By Volunteer Jay Laddha, FHI Ahmedabad
The day was 3rd February 2018. India had defeated Australia in the finals and won the Under-19 cricket world cup under the impressive captaincy of Prithvi Shaw. Incidentally, a lot of attention was gravitated towards the coach of their team and former Indian captain, Rahul Dravid. Being a country where cricket is no less than a religion, it would be a misnomer to say that the team’s victory was extraordinary. However, aside from victory, something else was intriguing about their journey and coaching of Dravid. What fascinates many, including yours truly, about Dravid, is his erudition and ability to see and understand the game beyond the boundary line.
Among scores of interviews and sports articles published post-victory, there was one common thread that strikes among all is how he invariably imbibed imperative life skills in the young team. Life skills, he believes, are absolutely necessary to deal with the intense pressures of the modern game. As against following the old didactic pedagogy, he accompanied them as a friend and kept the responsibility of a coach in his mind as well. Among other things, he guided them on how to be patient and persevere through the ups and downs of the game and further not to be subdued by media and glamour.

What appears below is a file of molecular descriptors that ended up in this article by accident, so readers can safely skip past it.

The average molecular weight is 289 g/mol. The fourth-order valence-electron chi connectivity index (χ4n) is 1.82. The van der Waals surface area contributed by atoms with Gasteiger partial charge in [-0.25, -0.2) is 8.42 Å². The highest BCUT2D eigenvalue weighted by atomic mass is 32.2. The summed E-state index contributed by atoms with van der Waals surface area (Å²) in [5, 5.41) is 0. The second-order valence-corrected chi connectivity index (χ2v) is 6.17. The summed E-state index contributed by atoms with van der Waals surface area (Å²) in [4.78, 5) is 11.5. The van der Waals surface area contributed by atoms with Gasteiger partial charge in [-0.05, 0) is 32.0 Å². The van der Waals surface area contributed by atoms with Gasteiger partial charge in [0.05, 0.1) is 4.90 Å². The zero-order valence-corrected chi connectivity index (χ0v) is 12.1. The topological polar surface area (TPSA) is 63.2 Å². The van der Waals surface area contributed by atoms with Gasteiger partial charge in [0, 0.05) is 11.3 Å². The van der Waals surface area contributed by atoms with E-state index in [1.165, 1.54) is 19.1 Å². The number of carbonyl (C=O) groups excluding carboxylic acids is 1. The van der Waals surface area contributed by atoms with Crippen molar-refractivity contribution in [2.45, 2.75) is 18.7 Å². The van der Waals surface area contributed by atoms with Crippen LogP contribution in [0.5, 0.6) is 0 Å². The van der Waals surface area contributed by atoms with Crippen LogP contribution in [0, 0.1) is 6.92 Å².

Moreover, Dravid has been involved with junior cricket in the country for quite some time. What is remarkable is that he understands a child’s mind and thinks from their perspective before making decisions. He recommends counselling sessions for all Under-16 state cricketers about the life options ahead of them along with cricket. On a particular instance, when called on to deliver a lecture, in thoughtful but measured words, Dravid expressed his thoughts and made several pointed observations:
“It is important to know the game. But aside from that, it is important to stay connected to school and college because it will mean they have friends outside cricket, conversations outside cricket and life experiences that are not connected to cricket. It will give them the perspective needed to become well-rounded adults.”
(On life skills)
“What do we play sports for? Not merely exercise – then we could run forever or get onto a cross trainer or an exercise bike. We play sport for the all-round lessons it teaches us, for its ability to improve not merely our physical skills but to expand our minds as well. To learn life skills – about discipline, honesty, ethics, fair play, teamwork.”
Surely, these are insightful pointers for all of us. And not just sports, life skills are relevant and pervasive to almost every aspect of life. In a fast pacing world, with very young children going to nurseries, schools, or entering professional sports, we need to have patience and expertise to handle them. We need to make sure that their first engagement with learning starts with having a good time (with loving what they do). Nowadays, there’s a lot of pressure on children and also increased expectations from parents. While they can climb up the ladder, there is every chance, with complete emotional investment in their career, the child may struggle to handle the pressure at the top. Even some modicum of life skills will enhance their mental and emotional well-being.